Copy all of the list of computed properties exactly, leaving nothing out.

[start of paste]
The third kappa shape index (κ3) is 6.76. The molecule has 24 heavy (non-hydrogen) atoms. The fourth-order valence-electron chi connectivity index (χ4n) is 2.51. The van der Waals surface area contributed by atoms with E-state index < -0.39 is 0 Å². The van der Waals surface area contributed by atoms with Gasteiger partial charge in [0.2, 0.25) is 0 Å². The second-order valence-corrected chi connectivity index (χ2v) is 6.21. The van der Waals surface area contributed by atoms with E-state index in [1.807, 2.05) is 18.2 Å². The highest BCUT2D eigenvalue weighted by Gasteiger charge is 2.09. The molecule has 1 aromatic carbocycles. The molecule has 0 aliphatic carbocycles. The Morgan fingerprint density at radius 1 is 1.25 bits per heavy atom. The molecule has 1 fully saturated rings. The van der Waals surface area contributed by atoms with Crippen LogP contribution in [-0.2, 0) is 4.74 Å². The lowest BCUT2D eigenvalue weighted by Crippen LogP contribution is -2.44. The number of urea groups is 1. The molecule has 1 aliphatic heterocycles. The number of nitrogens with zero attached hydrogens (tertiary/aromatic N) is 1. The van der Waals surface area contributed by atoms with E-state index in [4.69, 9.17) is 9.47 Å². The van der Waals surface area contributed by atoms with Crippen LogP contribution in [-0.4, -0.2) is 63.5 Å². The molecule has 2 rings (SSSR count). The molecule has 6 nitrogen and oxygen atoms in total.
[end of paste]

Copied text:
The third kappa shape index (κ3) is 6.76. The molecule has 24 heavy (non-hydrogen) atoms. The fourth-order valence-electron chi connectivity index (χ4n) is 2.51. The van der Waals surface area contributed by atoms with E-state index < -0.39 is 0 Å². The van der Waals surface area contributed by atoms with Gasteiger partial charge in [0.2, 0.25) is 0 Å². The second-order valence-corrected chi connectivity index (χ2v) is 6.21. The van der Waals surface area contributed by atoms with E-state index in [1.807, 2.05) is 18.2 Å². The highest BCUT2D eigenvalue weighted by Gasteiger charge is 2.09. The molecule has 1 aromatic carbocycles. The molecule has 0 aliphatic carbocycles. The Morgan fingerprint density at radius 1 is 1.25 bits per heavy atom. The molecule has 1 fully saturated rings. The van der Waals surface area contributed by atoms with Crippen LogP contribution in [-0.2, 0) is 4.74 Å². The lowest BCUT2D eigenvalue weighted by Crippen LogP contribution is -2.44. The number of urea groups is 1. The molecule has 1 aliphatic heterocycles. The number of nitrogens with zero attached hydrogens (tertiary/aromatic N) is 1. The van der Waals surface area contributed by atoms with E-state index in [4.69, 9.17) is 9.47 Å². The van der Waals surface area contributed by atoms with Crippen LogP contribution in [-0.4, -0.2) is 63.5 Å². The molecule has 2 rings (SSSR count). The molecule has 6 nitrogen and oxygen atoms in total.